10.08.2009

Double Dipping on BlogHer

BlogHer had me plaster up two posts this week, rather than the usual just one.

The first is about the Anita Teldadi adopted-child surrendering scenario. As I wrote last week, the story punches some of my most sensitive buttons. I tried to sort out my tangled emotions in the post, about what relinquishing a child means to someone who has done it as a birth mother, and also to a someone who claps her hands over her ears and starts yodeling whenever anyone brings up the term "residential care" with regards to Leo. When does being the best parent for a child mean putting them into another's care? I'd be interested to know what you think.

The second post is an interview with Autism Science Foundation president and founder Alison Singer. She is a role model for parents like me whose attitudes and outlook and education about our children with autism and indeed on autism in general have evolved over many years. I particularly admire her positivity; she shows that it is possible to highlight approaches harmful to our children or autistic adults, that drain the wallets of the autism-affiliated and credulous -- without using a verbal baseball bat. She calls for us all to move on, be smart, be mindful of the role of love, and to save our energies and resources to support our kids and families, now. She also talks about her relationship with the Neurodiversity community, and clarifies what exactly the Autism Science Foundation does and plans to do (hint: support research research research!).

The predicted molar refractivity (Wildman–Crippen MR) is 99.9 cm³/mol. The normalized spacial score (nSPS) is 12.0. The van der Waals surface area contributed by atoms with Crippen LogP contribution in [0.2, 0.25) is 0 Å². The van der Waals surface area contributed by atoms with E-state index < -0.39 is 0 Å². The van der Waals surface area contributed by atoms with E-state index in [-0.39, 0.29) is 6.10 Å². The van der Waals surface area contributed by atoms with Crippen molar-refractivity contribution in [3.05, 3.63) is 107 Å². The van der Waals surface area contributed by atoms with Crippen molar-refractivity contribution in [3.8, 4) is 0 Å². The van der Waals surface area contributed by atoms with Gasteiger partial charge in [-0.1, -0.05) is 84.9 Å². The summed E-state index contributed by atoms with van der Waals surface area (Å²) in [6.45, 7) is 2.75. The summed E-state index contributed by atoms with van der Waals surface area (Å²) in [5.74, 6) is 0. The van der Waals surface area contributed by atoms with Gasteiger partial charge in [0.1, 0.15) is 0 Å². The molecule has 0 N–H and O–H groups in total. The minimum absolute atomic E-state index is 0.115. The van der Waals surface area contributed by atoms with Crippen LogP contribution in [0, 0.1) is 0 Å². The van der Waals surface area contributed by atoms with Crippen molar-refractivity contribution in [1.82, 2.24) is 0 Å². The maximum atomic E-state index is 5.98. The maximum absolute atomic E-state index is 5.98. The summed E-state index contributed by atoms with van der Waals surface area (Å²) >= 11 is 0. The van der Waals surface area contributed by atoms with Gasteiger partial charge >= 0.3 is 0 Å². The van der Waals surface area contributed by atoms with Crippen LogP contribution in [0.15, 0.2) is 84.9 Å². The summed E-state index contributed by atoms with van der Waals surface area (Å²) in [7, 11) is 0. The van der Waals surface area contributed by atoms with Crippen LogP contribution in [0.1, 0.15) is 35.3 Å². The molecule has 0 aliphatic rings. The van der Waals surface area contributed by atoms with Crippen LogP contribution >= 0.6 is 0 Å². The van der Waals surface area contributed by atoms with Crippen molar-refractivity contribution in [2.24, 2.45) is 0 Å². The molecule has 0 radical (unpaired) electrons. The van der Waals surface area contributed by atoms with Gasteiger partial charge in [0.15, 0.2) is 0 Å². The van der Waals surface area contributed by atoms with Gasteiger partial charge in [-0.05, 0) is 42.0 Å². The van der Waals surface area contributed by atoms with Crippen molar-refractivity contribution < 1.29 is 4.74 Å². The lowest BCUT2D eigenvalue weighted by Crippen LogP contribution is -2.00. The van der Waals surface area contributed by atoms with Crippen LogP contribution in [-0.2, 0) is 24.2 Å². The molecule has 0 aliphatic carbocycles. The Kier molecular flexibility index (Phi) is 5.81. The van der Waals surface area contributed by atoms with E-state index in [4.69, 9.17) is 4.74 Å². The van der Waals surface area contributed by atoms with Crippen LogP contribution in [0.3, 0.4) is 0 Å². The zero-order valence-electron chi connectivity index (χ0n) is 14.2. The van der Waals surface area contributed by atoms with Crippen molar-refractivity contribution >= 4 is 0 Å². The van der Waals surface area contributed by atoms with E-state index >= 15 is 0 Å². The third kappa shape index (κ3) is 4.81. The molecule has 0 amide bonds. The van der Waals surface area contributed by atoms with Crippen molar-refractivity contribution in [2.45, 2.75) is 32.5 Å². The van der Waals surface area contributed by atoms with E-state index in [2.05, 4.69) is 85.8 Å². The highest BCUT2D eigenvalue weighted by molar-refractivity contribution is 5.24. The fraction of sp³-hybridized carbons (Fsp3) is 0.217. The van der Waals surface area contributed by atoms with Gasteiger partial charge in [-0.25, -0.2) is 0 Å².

I'd be grateful if you'd leave any comments on the BlogHer posts themselves. Thanks.

2 comments:

  1. Hello.. I have a question for you and I can't get an email to go through to your address. Could you please send me an email at lisamunley@ca.rr.com?

    Thanks!

    ReplyDelete
  2. elainepark12:55 PM

    If Anita Teldadi were a foster parent, this would be a great success story. And she did rescue a child literally from the streets and found him a wonderful new home. I think we over-mythologize the mother-child bond and it's not always helpful.

    ReplyDelete

Respectful disagreement encouraged.

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